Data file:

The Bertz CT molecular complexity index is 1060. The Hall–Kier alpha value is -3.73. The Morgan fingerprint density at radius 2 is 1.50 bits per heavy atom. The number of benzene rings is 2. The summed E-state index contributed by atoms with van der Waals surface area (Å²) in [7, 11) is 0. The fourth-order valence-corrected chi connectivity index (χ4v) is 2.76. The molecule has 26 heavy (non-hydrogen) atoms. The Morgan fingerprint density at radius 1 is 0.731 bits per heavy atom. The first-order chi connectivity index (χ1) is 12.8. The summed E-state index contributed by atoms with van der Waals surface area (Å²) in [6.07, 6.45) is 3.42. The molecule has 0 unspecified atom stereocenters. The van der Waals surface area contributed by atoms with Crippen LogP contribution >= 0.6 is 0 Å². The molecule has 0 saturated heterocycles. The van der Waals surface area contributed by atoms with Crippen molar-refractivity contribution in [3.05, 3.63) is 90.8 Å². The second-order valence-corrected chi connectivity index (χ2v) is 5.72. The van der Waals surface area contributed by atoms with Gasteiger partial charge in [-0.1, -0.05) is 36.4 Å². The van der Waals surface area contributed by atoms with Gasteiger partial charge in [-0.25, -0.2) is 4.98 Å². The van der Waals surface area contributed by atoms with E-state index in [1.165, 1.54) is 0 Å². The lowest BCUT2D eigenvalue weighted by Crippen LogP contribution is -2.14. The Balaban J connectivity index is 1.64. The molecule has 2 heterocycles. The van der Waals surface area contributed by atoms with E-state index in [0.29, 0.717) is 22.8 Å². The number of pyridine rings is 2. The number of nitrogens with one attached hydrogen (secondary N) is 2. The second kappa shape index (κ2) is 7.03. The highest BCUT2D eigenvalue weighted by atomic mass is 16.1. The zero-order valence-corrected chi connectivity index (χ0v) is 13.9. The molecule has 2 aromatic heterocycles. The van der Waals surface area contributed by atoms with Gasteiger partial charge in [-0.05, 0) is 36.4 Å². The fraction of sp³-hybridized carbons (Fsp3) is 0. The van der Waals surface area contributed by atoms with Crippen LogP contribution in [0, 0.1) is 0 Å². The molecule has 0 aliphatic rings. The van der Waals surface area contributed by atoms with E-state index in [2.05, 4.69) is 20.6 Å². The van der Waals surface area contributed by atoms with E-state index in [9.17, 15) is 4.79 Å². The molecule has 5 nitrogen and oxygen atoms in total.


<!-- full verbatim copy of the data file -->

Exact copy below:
The Bertz CT molecular complexity index is 1060. The Hall–Kier alpha value is -3.73. The Morgan fingerprint density at radius 2 is 1.50 bits per heavy atom. The number of benzene rings is 2. The summed E-state index contributed by atoms with van der Waals surface area (Å²) in [7, 11) is 0. The fourth-order valence-corrected chi connectivity index (χ4v) is 2.76. The molecule has 26 heavy (non-hydrogen) atoms. The Morgan fingerprint density at radius 1 is 0.731 bits per heavy atom. The first-order chi connectivity index (χ1) is 12.8. The summed E-state index contributed by atoms with van der Waals surface area (Å²) in [6.07, 6.45) is 3.42. The molecule has 0 unspecified atom stereocenters. The van der Waals surface area contributed by atoms with Crippen LogP contribution >= 0.6 is 0 Å². The molecule has 0 saturated heterocycles. The van der Waals surface area contributed by atoms with Crippen molar-refractivity contribution in [3.05, 3.63) is 90.8 Å². The second-order valence-corrected chi connectivity index (χ2v) is 5.72. The van der Waals surface area contributed by atoms with Gasteiger partial charge in [-0.1, -0.05) is 36.4 Å². The van der Waals surface area contributed by atoms with Gasteiger partial charge in [-0.25, -0.2) is 4.98 Å². The van der Waals surface area contributed by atoms with E-state index in [1.165, 1.54) is 0 Å². The lowest BCUT2D eigenvalue weighted by Crippen LogP contribution is -2.14. The Balaban J connectivity index is 1.64. The molecule has 2 heterocycles. The van der Waals surface area contributed by atoms with E-state index in [0.29, 0.717) is 22.8 Å². The number of pyridine rings is 2. The number of nitrogens with one attached hydrogen (secondary N) is 2. The second kappa shape index (κ2) is 7.03. The highest BCUT2D eigenvalue weighted by atomic mass is 16.1. The zero-order valence-corrected chi connectivity index (χ0v) is 13.9. The molecule has 2 aromatic heterocycles. The van der Waals surface area contributed by atoms with Gasteiger partial charge in [-0.05, 0) is 36.4 Å². The fraction of sp³-hybridized carbons (Fsp3) is 0. The van der Waals surface area contributed by atoms with Crippen LogP contribution in [0, 0.1) is 0 Å². The molecule has 0 aliphatic rings. The van der Waals surface area contributed by atoms with E-state index in [2.05, 4.69) is 20.6 Å². The van der Waals surface area contributed by atoms with E-state index in [9.17, 15) is 4.79 Å². The molecule has 5 nitrogen and oxygen atoms in total.